Estimated reading time: 14 minutes
Prices are going up, some shelves are still empty, and some things seem to have simply disappeared from stores. Orders for many things are late, many stores are closing, and even critical items like pharmaceuticals and other medicines are delayed. What’s going on?
Supply & Demand
Supply and Demand is the endless tug-of-war affecting all products and services related to pricing, availability, quality, and quantity. It’s a delicate balance and whenever demand exceeds supply, there are impacts on the prices and availability of many goods and services.
Lessons from a Pandemic
A lot of the disruptions in the current availability and price of products can be traced to the COVID 19 pandemic. But in many ways, the price hikes and shortages point to a critical weakness in global manufacturing processes and delivery that go beyond the temporary impacts of a pandemic. It’s all related to the supply chain and some important factors that affect it, and particularly one decision that has emerged as a threat: JIT which stands for “Just In Time,” but we’ll get into more of that later.
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Supply Chain 101
The supply chain defines how a product moves from its source as a raw material to a finished product available to the consumer. It’s sometimes referred to as “farm to fork.” There are 7 critical steps in most supply chains. Each has various factors affecting the success of the step and all are now dependent on computer technology as a critical success factor.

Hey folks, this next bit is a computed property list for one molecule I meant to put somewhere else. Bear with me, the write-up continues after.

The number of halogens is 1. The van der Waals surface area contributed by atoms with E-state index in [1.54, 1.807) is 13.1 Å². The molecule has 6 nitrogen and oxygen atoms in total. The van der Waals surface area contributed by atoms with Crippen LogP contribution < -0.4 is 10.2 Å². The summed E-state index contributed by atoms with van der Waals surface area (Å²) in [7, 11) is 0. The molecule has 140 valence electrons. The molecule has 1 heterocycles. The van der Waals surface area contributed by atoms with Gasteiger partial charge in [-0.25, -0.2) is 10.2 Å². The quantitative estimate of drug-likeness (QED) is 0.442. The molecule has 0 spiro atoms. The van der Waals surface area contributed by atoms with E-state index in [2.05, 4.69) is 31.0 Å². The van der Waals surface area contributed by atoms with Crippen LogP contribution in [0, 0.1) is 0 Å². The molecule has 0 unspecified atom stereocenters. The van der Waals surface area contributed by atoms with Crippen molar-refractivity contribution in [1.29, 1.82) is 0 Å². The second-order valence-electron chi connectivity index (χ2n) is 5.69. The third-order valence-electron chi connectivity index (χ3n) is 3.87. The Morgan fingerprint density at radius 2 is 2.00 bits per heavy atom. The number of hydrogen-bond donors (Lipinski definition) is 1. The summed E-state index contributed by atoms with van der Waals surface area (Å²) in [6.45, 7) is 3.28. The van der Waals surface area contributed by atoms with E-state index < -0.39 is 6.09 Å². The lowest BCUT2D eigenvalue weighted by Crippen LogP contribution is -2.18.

1. Raw Material Collection
Farms grow crops and raise livestock, coal and oil is mined from the ground, and trees are cut from forests. Every product begins as a raw material and both labor and climate are the most critical success factors in this first step to harvest, mine and collect these raw materials.
Transportation is a recurring step in the supply chain. It is done in a variety of ways including ships, trains, trucks, and sometimes by air. Equipment, fuel costs, climate and labor combine as critical success factors for any transportation and final distribution of goods in a supply chain.
3. Preliminary Processing
Processing often involves taking a raw material and turning it into a commodity or basic form that can be used by a manufacturer. These processes are usually done on-site where the raw material is initially harvested or collected, or transported to specialized plants that perform the preliminary processing. Critical success factors for this step include labor, equipment, and fuel.
- Ores and other minerals are crushed so they can be loaded into trucks.
- Fruit and vegetables are sorted and given a preliminary wash before being packed in bulk.